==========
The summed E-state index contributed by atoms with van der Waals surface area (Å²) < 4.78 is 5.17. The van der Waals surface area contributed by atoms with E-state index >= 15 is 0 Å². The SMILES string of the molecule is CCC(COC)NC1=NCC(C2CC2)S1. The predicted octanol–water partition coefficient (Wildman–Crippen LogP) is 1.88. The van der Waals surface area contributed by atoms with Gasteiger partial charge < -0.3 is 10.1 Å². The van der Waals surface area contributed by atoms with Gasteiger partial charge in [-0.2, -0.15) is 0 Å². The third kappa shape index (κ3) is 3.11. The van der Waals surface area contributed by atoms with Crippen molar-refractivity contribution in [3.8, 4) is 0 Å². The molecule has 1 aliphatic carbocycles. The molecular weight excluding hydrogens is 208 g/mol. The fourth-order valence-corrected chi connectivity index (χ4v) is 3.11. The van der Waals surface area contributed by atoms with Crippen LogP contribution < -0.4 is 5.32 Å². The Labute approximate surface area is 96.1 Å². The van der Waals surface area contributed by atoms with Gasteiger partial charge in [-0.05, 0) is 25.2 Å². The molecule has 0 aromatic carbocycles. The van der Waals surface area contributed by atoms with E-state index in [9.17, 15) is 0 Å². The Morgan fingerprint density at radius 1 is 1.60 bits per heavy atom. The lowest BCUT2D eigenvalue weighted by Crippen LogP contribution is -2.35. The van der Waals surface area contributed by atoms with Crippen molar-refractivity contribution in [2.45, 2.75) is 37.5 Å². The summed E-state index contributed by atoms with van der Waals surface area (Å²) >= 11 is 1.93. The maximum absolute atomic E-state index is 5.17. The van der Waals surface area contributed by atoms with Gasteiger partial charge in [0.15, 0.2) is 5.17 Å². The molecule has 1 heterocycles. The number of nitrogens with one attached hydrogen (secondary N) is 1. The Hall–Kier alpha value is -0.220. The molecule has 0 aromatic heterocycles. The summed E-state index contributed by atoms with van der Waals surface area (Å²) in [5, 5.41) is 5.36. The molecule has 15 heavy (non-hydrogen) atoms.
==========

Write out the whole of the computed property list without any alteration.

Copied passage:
The summed E-state index contributed by atoms with van der Waals surface area (Å²) < 4.78 is 5.17. The van der Waals surface area contributed by atoms with E-state index >= 15 is 0 Å². The SMILES string of the molecule is CCC(COC)NC1=NCC(C2CC2)S1. The predicted octanol–water partition coefficient (Wildman–Crippen LogP) is 1.88. The van der Waals surface area contributed by atoms with Gasteiger partial charge < -0.3 is 10.1 Å². The van der Waals surface area contributed by atoms with Gasteiger partial charge in [-0.2, -0.15) is 0 Å². The third kappa shape index (κ3) is 3.11. The van der Waals surface area contributed by atoms with Crippen molar-refractivity contribution in [3.8, 4) is 0 Å². The molecule has 1 aliphatic carbocycles. The molecular weight excluding hydrogens is 208 g/mol. The fourth-order valence-corrected chi connectivity index (χ4v) is 3.11. The van der Waals surface area contributed by atoms with Crippen LogP contribution < -0.4 is 5.32 Å². The Labute approximate surface area is 96.1 Å². The van der Waals surface area contributed by atoms with Gasteiger partial charge in [-0.05, 0) is 25.2 Å². The molecule has 0 aromatic carbocycles. The van der Waals surface area contributed by atoms with E-state index in [9.17, 15) is 0 Å². The Morgan fingerprint density at radius 1 is 1.60 bits per heavy atom. The lowest BCUT2D eigenvalue weighted by Crippen LogP contribution is -2.35. The van der Waals surface area contributed by atoms with Crippen molar-refractivity contribution in [2.45, 2.75) is 37.5 Å². The summed E-state index contributed by atoms with van der Waals surface area (Å²) >= 11 is 1.93. The maximum absolute atomic E-state index is 5.17. The van der Waals surface area contributed by atoms with Gasteiger partial charge in [0.15, 0.2) is 5.17 Å². The molecule has 1 heterocycles. The number of nitrogens with one attached hydrogen (secondary N) is 1. The Hall–Kier alpha value is -0.220. The molecule has 0 aromatic heterocycles. The summed E-state index contributed by atoms with van der Waals surface area (Å²) in [5, 5.41) is 5.36. The molecule has 15 heavy (non-hydrogen) atoms.